The U.S. Supreme Court ruled on March 22, 2017, in Czyzewski v. Jevic Holding Corp., that without the consent of affected creditors, bankruptcy courts may not approve "structured dismissals" providing for distributions that "deviate from the basic priority rules that apply under the primary mechanisms the [Bankruptcy] Code establishes for final distributions of estate value in business bankruptcies."
Due to the significant time and costs associated with confirming a liquidating Chapter 11 plan or converting the case to Chapter 7 following a sale of substantially all of a debtor's assets under section 363(b) of the Bankruptcy Code, structured dismissals of Chapter 11 cases have become a popular exit strategy. A structured dismissal is conditioned upon certain elements agreed to in advance by stakeholders and then approved by the court, as distinguished from an unconditional dismissal of the Chapter 11 case ordered by the court under section 1112(b).
In In re Jevic Holding Corp., the Third Circuit ruled that "absent a showing that a structured dismissal has been contrived to evade the procedural protections and safeguards of the plan confirmation or conversion processes, a bankruptcy court has discretion to order such a disposition." The court also held that "bankruptcy courts may approve settlements that deviate from the priority scheme of [the Bankruptcy Code]," but only if the court has "specific and credible grounds" to justify the deviation. The Third Circuit approved a structured dismissal of a Chapter 11 case that incorporated a settlement under which unsecured creditors would receive a distribution from secured creditors' collateral, but certain holders of priority wage claims would receive nothing. "Dire circumstances" justified the remedy—the debtor had no prospect of confirming a plan, and conversion of the case to Chapter 7 would mean that only secured creditors would recover anything.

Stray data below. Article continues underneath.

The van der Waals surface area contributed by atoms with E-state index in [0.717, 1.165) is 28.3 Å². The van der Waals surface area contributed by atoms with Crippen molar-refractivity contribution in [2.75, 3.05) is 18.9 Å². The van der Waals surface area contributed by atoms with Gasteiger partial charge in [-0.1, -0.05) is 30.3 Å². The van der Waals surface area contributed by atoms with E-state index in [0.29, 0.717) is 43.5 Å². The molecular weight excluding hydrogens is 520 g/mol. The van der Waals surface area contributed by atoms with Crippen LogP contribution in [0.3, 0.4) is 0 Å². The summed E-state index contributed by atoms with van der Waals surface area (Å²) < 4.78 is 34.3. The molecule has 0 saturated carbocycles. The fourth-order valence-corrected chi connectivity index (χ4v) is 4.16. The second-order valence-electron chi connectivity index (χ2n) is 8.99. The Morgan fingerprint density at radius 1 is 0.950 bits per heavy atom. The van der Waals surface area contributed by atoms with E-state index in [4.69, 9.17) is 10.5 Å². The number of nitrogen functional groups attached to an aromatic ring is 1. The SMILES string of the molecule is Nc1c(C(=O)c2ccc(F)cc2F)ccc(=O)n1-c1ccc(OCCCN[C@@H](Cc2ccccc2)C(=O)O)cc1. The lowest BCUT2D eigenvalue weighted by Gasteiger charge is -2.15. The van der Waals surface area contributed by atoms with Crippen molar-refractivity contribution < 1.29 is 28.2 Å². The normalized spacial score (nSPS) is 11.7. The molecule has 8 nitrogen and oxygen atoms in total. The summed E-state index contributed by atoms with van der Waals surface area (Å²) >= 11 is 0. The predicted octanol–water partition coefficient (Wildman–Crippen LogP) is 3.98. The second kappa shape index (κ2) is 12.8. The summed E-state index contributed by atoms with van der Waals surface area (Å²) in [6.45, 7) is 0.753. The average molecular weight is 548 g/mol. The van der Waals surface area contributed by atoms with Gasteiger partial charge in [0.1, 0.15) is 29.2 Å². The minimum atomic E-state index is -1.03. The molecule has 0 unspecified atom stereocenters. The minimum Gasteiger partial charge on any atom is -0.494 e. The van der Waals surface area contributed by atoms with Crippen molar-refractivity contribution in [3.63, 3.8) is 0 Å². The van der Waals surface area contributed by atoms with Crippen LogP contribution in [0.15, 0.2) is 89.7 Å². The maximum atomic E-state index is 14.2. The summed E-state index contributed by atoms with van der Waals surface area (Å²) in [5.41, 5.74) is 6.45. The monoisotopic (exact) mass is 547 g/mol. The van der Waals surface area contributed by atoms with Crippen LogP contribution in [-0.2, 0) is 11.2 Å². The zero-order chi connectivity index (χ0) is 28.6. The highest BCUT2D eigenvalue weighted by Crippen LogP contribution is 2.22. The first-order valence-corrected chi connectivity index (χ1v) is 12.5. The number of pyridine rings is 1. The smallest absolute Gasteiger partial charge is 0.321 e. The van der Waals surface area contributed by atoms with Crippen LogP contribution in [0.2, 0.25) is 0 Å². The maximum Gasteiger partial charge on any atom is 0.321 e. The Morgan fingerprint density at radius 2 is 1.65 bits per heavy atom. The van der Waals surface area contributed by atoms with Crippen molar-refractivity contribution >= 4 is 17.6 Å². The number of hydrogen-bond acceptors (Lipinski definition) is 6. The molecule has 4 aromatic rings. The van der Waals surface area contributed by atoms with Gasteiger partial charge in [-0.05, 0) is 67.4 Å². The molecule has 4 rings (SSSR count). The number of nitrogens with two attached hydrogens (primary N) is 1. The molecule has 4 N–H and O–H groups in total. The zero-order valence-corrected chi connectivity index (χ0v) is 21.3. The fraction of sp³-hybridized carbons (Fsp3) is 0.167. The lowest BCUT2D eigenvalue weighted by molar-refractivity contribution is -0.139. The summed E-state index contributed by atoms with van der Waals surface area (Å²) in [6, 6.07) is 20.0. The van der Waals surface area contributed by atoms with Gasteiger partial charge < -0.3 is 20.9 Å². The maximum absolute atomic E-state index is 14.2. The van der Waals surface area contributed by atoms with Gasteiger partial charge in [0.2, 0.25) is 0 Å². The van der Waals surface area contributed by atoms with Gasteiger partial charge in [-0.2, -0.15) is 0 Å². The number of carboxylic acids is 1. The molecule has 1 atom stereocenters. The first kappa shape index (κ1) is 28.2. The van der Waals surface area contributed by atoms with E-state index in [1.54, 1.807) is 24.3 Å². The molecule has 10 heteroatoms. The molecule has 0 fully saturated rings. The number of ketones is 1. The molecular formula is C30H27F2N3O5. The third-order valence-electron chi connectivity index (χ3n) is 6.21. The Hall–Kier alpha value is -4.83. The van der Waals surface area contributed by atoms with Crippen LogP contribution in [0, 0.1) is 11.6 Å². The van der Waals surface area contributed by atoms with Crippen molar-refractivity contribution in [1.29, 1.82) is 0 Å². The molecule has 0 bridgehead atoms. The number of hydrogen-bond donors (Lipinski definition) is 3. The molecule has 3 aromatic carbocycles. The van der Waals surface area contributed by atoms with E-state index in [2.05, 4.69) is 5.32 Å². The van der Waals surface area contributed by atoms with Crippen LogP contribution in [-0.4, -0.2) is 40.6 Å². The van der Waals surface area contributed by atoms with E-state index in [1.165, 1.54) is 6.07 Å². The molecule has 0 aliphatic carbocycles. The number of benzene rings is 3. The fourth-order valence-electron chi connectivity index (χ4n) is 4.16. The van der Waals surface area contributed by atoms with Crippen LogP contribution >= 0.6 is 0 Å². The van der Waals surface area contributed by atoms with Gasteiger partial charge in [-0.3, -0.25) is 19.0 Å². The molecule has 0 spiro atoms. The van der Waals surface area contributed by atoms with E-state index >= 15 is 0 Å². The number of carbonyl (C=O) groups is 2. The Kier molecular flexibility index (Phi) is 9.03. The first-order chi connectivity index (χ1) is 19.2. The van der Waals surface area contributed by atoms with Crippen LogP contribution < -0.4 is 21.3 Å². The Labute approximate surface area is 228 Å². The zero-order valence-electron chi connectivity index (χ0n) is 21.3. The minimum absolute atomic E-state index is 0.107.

The Supreme Court reversed. Writing for the 6–2 majority, Justice Breyer stated that "we would expect to see some affirmative indication of intent if Congress actually meant to make structured dismissals a backdoor means to achieve the exact kind of nonconsensual priority-violating final distributions that the Code prohibits in Chapter 7 liquidations and Chapter 11 plans." The majority found no expression of any such intent in the Bankruptcy Code, nor did it find any "significant offsetting bankruptcy-related justification" that would warrant a violation of the ordinary priority rules in the case before it. Thus, it concluded that Congress did not authorize a "rare case" exception to the ordinary priority rules.
However, Justice Breyer wrote, "[w]e express no view about the legality of structured dismissals in general."